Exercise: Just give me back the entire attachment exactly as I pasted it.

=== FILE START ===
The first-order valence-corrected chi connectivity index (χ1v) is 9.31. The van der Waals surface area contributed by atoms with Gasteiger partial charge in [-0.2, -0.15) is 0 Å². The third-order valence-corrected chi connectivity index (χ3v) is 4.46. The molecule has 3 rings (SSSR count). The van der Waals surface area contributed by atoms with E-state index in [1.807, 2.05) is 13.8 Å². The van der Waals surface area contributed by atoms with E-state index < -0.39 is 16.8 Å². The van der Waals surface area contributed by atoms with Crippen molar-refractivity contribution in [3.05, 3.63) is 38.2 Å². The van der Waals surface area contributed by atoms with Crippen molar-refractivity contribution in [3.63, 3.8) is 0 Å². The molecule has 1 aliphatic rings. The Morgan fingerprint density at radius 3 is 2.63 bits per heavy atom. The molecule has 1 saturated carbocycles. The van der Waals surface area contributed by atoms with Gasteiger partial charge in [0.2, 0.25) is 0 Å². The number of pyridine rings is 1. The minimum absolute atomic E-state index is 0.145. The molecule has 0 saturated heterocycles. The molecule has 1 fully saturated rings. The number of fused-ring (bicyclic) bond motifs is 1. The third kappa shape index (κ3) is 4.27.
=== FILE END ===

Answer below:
The first-order valence-corrected chi connectivity index (χ1v) is 9.31. The van der Waals surface area contributed by atoms with Gasteiger partial charge in [-0.2, -0.15) is 0 Å². The third-order valence-corrected chi connectivity index (χ3v) is 4.46. The molecule has 3 rings (SSSR count). The van der Waals surface area contributed by atoms with E-state index in [1.807, 2.05) is 13.8 Å². The van der Waals surface area contributed by atoms with E-state index < -0.39 is 16.8 Å². The van der Waals surface area contributed by atoms with Crippen molar-refractivity contribution in [3.05, 3.63) is 38.2 Å². The van der Waals surface area contributed by atoms with Crippen molar-refractivity contribution in [3.63, 3.8) is 0 Å². The molecule has 1 aliphatic rings. The Morgan fingerprint density at radius 3 is 2.63 bits per heavy atom. The molecule has 1 saturated carbocycles. The van der Waals surface area contributed by atoms with Gasteiger partial charge in [0.2, 0.25) is 0 Å². The number of pyridine rings is 1. The minimum absolute atomic E-state index is 0.145. The molecule has 0 saturated heterocycles. The molecule has 1 fully saturated rings. The number of fused-ring (bicyclic) bond motifs is 1. The third kappa shape index (κ3) is 4.27.